Adorno and Horkheimer dedicated particular attention to culture throughout their analysis of contemporary capitalism. The fore-fathers of the Frankfurt School saw in the rise of what they termed “KutlurIndustrie” an evolution which announced a concomitant shift in the nature of capitalism.
The mutations which they described are still relevant today. To what extent are they epitomized in the rise of so-called “Viral Media”?
The fourth chapter of Adorno & Horkheimer’s The Dialectic of Enlightenment, “KulturIndustrie”, exposes the Frankfurt School theory of culture under contemporary capitalism. It is argued that modernity, for all its unsettling impact on tradition, has not wrought chaos in the realm of culture. On the contrary: modernity has disciplined culture, taming it to the demands of modern capitalism.
As a result, art is no longer valued for its “purposelessness” – defined as lack of a socially determined purpose and instead by a meaning that is ascribed to the object by the individual himself – it is valued by its exchange value – a social order of valuation. Exchange value thus substitutes itself for use value in a movement which Adorno calls the fetishization of culture.
The field of art – for all its diversity from high art to street entertainment – is replaced by the droning KulturIndustrie, weaving together technology and capitalism.
The account provided by Adorno and Horkheimer in 1947 paints a bleak but enduring picture of the state of culture in modern society. And one that is perhaps unsurpassed in its prescience of phenomena like the rise of “Viral Media”.
Applying the argument to the new cultural industry, the outline of the present-day “Buzz Industrie” reveals itself oddly close and, in many ways, an exacerbated duplicata of that of the KulturIndustrie which Adorno and Horheimer had analysed.
The general interchangeability of the various parts of the wider whole is one important aspect of Adorno’s critique of modern culture. Be it in the titles, as parodied by this Upworthy title generator, or in the component parts of viral listicles – Gifs being endlessly reused and reassembled in a different sequence from one story to the next – viral media embodies the interchangeability, and ensuing predictability, discerned in Adorno’s analysis. Furthermore the overstatement of the difference in the output of these processes is as pronounced as the distinction between the products is minute.
This interchangeability occurs in a similar fashion between the realm of lived experience and culture. Products of the cultural industry aim to mirror the real life experience of the audience: one of being subject to a work ethos either as an employee or as a consumer. The end result is that work and leisure amalgamate in the cultural industry; just as in the Buzz Industrie the “listicle” is molded on the “to do list”whether a list of tasks or a shopping list.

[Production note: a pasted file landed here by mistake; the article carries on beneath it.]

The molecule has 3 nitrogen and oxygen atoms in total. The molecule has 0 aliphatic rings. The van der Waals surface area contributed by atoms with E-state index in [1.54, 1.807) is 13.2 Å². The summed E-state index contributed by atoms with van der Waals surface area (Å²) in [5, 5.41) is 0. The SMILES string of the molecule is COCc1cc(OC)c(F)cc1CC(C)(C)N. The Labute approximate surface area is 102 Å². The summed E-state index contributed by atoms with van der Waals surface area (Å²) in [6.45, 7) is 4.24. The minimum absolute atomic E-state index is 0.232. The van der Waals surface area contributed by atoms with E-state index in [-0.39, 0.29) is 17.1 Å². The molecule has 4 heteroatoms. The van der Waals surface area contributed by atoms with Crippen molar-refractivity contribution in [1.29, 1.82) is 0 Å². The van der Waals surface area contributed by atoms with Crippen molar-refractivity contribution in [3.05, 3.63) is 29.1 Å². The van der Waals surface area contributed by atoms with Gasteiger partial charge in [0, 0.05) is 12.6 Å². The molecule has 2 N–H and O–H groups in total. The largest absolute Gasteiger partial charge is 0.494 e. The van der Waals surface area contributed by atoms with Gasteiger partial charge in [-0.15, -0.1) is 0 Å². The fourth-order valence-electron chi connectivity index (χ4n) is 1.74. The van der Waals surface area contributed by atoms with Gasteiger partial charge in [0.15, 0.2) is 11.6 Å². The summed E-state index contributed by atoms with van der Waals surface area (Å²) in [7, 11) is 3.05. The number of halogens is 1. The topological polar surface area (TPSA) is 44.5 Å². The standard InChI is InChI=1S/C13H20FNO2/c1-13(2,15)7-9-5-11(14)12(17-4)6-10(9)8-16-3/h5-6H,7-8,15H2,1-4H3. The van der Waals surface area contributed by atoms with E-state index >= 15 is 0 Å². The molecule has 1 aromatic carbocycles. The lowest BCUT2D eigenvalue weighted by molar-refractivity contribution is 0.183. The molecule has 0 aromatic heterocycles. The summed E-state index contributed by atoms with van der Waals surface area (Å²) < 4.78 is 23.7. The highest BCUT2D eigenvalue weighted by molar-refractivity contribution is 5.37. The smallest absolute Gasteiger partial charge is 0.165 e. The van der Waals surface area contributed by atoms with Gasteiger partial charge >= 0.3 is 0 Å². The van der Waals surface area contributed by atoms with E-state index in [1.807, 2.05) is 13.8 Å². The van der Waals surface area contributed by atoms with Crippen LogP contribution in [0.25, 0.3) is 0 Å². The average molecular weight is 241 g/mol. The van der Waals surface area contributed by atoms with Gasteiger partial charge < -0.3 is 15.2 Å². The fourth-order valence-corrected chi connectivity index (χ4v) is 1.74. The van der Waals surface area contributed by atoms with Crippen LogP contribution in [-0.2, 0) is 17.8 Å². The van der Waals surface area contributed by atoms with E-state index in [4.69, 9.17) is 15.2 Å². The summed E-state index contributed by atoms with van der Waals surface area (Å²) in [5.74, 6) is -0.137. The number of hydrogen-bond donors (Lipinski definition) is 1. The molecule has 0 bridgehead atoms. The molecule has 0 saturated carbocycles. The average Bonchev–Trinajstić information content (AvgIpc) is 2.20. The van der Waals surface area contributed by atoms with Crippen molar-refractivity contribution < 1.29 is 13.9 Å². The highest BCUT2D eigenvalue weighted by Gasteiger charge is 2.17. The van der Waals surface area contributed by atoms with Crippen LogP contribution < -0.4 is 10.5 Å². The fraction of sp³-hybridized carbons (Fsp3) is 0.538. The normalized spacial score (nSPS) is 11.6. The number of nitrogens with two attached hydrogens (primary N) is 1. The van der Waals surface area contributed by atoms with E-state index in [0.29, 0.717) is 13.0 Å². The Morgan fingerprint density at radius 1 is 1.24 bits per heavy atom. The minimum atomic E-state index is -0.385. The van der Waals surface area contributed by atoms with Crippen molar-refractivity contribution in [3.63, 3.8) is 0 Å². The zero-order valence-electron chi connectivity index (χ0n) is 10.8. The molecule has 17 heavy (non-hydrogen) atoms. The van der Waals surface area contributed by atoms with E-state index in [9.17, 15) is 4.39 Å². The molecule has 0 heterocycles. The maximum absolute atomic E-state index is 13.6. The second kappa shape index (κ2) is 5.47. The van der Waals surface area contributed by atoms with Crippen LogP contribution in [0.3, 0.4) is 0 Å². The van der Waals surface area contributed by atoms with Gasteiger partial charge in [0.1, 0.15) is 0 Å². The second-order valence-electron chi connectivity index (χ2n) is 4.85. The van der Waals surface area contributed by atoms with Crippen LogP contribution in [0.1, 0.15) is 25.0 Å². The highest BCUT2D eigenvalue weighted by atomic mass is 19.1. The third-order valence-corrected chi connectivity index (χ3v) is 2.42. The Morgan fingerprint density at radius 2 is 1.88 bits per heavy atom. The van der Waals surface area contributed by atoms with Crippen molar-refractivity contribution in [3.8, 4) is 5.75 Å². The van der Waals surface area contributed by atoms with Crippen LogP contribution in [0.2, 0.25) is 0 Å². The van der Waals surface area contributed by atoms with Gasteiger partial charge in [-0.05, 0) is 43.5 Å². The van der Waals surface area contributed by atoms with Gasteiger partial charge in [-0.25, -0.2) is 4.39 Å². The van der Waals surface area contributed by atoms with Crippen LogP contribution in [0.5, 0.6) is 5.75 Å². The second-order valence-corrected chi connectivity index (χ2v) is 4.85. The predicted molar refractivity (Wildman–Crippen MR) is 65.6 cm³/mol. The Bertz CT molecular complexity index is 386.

One unsurprising consequence of the general spilling of work into leisure is the central role claimed by advertising – propaganda’s twin sister in Adorno’s account. Both economically-speaking and from a technical point of view, advertising and the cultural industry blend seamlessly into one another.
Buzzfeed takes this one step further. In the era of native advertising, editorial and ad are one and the same. Adverts are commissioned by brands to mimic the rest of the content, but the content itself exists to generate the income brought in by the advertorial section. The complete equivalence of advertising and culture in the buzz industrie is the highest degree of accomplishment of a trend identified as early as 1947 by Adorno and Horkheimer.
Following Adorno and Horkheimer’s account of cultural modernity, the fusion of high art and entertainment also holds drastic consequences. Meaningless entertainment – which represents by its very humanity an opposition to social mechanisms – is ruthlessly tracked down and colonized by socially constructed orders of value. High art’s aspiration to meaning beyond the order of exchange value is suddenly dragged down into it.
What remains is a loss of the tragic – one of the strongest pillars of individuation – embodied in the surge of so-called “positive wave” media. Behind the proposed amusement lies a large scale attempt to discipline and conform the most remote corners of human experience. Amusement – or a “like” – has become synonymous with endorsement of the model of behavior endlessly instilled one Gif after another.
The return of the occult
The continuous output of the KulturIndustrie is a constant reminder of the complete subjection of the individual to the capitalist order of value – the reign of exchange value – and the corresponding violence done to the individual through the obliteration of the very concept of individuality.
Buzzfeed’s signature tone emphasizes the persona of the reader through sentences like “when your friends do this…” “when your mom texts you and…” and “when you just don’t want to…” However, beneath its claim to address a wide and diverse audience also lies the recognition that the concept of individuality has long ceased to exist.
All that remains beyond this “miracle of integration” by which authority encircles the individual, leaving him no outlet for rebellion, is the specter of total control. “In the era of advanced capitalism, life is a permanent rite of initiation. Everyone must demonstrate that they unreservedly identify with the system.” With viral media, this process is taken one step further: a “like” encapsulates the approbation and subjection to the system. A “share” however, is the sign of this renewed pact by the individual to the authority spread to other individuals in his network and demanding reciprocation on their part.